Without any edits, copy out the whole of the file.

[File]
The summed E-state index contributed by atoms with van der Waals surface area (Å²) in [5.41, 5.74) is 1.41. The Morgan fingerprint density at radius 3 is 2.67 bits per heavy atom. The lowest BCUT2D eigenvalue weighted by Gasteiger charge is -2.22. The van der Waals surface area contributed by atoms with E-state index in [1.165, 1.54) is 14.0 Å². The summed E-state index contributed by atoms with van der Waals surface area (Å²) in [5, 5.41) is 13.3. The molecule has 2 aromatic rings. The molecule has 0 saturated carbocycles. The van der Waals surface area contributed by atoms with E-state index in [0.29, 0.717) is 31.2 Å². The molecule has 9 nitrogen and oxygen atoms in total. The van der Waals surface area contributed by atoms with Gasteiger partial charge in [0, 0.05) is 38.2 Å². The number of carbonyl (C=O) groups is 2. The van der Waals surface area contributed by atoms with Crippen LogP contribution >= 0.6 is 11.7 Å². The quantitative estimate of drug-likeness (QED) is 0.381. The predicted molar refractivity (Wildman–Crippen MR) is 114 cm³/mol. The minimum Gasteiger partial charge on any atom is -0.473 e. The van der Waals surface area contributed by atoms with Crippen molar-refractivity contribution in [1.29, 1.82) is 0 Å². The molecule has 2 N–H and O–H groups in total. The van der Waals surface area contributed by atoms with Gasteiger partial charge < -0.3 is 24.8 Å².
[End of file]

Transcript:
The summed E-state index contributed by atoms with van der Waals surface area (Å²) in [5.41, 5.74) is 1.41. The Morgan fingerprint density at radius 3 is 2.67 bits per heavy atom. The lowest BCUT2D eigenvalue weighted by Gasteiger charge is -2.22. The van der Waals surface area contributed by atoms with E-state index in [1.165, 1.54) is 14.0 Å². The summed E-state index contributed by atoms with van der Waals surface area (Å²) in [5, 5.41) is 13.3. The molecule has 2 aromatic rings. The molecule has 0 saturated carbocycles. The van der Waals surface area contributed by atoms with E-state index in [0.29, 0.717) is 31.2 Å². The molecule has 9 nitrogen and oxygen atoms in total. The van der Waals surface area contributed by atoms with Gasteiger partial charge in [0, 0.05) is 38.2 Å². The number of carbonyl (C=O) groups is 2. The van der Waals surface area contributed by atoms with Crippen LogP contribution >= 0.6 is 11.7 Å². The quantitative estimate of drug-likeness (QED) is 0.381. The predicted molar refractivity (Wildman–Crippen MR) is 114 cm³/mol. The minimum Gasteiger partial charge on any atom is -0.473 e. The van der Waals surface area contributed by atoms with Crippen molar-refractivity contribution in [1.29, 1.82) is 0 Å². The molecule has 2 N–H and O–H groups in total. The van der Waals surface area contributed by atoms with Gasteiger partial charge < -0.3 is 24.8 Å².